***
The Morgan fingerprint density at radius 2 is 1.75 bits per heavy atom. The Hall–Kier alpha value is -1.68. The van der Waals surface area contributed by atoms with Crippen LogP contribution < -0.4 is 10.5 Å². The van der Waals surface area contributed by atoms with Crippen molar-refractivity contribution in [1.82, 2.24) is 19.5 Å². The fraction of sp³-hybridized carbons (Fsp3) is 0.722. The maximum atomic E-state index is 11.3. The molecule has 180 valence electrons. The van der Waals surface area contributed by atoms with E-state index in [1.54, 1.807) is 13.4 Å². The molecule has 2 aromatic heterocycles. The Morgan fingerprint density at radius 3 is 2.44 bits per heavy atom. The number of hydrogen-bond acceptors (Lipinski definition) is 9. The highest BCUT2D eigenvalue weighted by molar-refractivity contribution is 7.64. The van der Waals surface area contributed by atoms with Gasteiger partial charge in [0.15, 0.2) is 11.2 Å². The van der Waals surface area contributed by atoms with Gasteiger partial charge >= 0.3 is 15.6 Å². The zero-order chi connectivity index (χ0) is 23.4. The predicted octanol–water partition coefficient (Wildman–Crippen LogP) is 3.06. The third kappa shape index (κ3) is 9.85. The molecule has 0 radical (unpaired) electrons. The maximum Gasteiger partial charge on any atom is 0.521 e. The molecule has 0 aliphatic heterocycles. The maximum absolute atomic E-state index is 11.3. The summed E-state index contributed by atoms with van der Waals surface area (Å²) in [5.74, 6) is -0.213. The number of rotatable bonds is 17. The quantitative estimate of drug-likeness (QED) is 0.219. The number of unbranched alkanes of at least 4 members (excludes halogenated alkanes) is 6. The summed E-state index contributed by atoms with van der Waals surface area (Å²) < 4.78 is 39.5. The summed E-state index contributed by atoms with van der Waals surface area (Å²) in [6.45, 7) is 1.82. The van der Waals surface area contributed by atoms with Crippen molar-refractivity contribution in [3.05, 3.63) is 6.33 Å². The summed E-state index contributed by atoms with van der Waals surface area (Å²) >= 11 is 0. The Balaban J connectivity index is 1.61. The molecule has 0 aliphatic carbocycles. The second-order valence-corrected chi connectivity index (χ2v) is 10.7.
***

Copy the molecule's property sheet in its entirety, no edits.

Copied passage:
The Morgan fingerprint density at radius 2 is 1.75 bits per heavy atom. The Hall–Kier alpha value is -1.68. The van der Waals surface area contributed by atoms with Crippen LogP contribution < -0.4 is 10.5 Å². The van der Waals surface area contributed by atoms with Crippen molar-refractivity contribution in [1.82, 2.24) is 19.5 Å². The fraction of sp³-hybridized carbons (Fsp3) is 0.722. The maximum atomic E-state index is 11.3. The molecule has 180 valence electrons. The van der Waals surface area contributed by atoms with E-state index in [1.54, 1.807) is 13.4 Å². The molecule has 2 aromatic heterocycles. The Morgan fingerprint density at radius 3 is 2.44 bits per heavy atom. The number of hydrogen-bond acceptors (Lipinski definition) is 9. The highest BCUT2D eigenvalue weighted by molar-refractivity contribution is 7.64. The van der Waals surface area contributed by atoms with Gasteiger partial charge in [0.15, 0.2) is 11.2 Å². The van der Waals surface area contributed by atoms with Gasteiger partial charge >= 0.3 is 15.6 Å². The zero-order chi connectivity index (χ0) is 23.4. The predicted octanol–water partition coefficient (Wildman–Crippen LogP) is 3.06. The third kappa shape index (κ3) is 9.85. The molecule has 0 radical (unpaired) electrons. The maximum Gasteiger partial charge on any atom is 0.521 e. The molecule has 0 aliphatic heterocycles. The maximum absolute atomic E-state index is 11.3. The summed E-state index contributed by atoms with van der Waals surface area (Å²) in [5.74, 6) is -0.213. The number of rotatable bonds is 17. The quantitative estimate of drug-likeness (QED) is 0.219. The number of unbranched alkanes of at least 4 members (excludes halogenated alkanes) is 6. The summed E-state index contributed by atoms with van der Waals surface area (Å²) < 4.78 is 39.5. The summed E-state index contributed by atoms with van der Waals surface area (Å²) in [6.45, 7) is 1.82. The van der Waals surface area contributed by atoms with Crippen molar-refractivity contribution in [3.05, 3.63) is 6.33 Å². The summed E-state index contributed by atoms with van der Waals surface area (Å²) >= 11 is 0. The Balaban J connectivity index is 1.61. The molecule has 0 aliphatic carbocycles. The second-order valence-corrected chi connectivity index (χ2v) is 10.7.